A federal appeals court ruling striking down the leadership structure of the Consumer Financial Protection Bureau as unconstitutional is being seen by critics as a rebuke of U.S. Sen. Elizabeth Warren's signature project—the agency she conceived and set up in the wake of the 2008 financial crisis.

A three-judge panel of the D.C. Circuit Court of Appeals ruled yesterday that the bureau's leadership—with a director appointed to a five-year term and immune from presidential removal—was unconstitutional.

"The CFPB has been, and will remain, highly accountable to both Congress and the President, and continued Republican efforts to transform the agency's structure or funding should be seen for what they are: attempts fostered by big banks to cripple an agency that has already forced them to return over $11 billion to customers who have been cheated," Warren said in a statement.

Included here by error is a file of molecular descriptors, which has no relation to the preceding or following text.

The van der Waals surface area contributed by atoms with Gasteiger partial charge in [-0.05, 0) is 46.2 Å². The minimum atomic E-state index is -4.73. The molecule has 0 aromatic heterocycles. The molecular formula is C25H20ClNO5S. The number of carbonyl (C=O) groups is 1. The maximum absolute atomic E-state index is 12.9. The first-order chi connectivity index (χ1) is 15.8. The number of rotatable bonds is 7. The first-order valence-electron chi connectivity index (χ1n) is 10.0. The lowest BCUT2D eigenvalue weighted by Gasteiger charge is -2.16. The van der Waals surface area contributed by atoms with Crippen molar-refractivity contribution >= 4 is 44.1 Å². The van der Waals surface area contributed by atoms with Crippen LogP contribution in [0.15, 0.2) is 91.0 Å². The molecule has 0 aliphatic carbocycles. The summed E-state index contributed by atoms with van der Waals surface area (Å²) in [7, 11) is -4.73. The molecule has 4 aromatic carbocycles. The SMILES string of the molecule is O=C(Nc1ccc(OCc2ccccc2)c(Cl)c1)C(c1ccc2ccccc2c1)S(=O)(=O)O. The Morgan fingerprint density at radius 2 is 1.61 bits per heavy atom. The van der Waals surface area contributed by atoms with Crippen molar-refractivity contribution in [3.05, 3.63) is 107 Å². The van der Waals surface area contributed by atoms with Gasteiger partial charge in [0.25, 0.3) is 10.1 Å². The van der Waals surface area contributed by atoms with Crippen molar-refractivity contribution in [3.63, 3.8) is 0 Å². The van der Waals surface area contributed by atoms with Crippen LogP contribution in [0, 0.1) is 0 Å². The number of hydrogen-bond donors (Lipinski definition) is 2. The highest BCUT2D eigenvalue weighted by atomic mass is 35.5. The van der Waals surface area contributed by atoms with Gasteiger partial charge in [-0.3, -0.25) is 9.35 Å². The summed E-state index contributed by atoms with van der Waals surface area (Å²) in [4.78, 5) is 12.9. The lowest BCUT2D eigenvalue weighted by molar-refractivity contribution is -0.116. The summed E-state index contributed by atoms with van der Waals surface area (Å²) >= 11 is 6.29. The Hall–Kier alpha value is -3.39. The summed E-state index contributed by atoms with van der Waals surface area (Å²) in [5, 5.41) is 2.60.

The ruling was cheered as a victory by the banking industry and business groups — and lamented by the White House and consumer protection advocates.

"It really is probably the greatest rebuke that we have seen to date of the CFPB's approach to regulation," said Scott Pearson, partner in the Los Angeles office of Ballard Spahr, which represents clients before the agency. "The court indicated that the CFPB was basically out of control."

CFPB spokeswoman Moira Vahey said the bureau is considering options for appeal.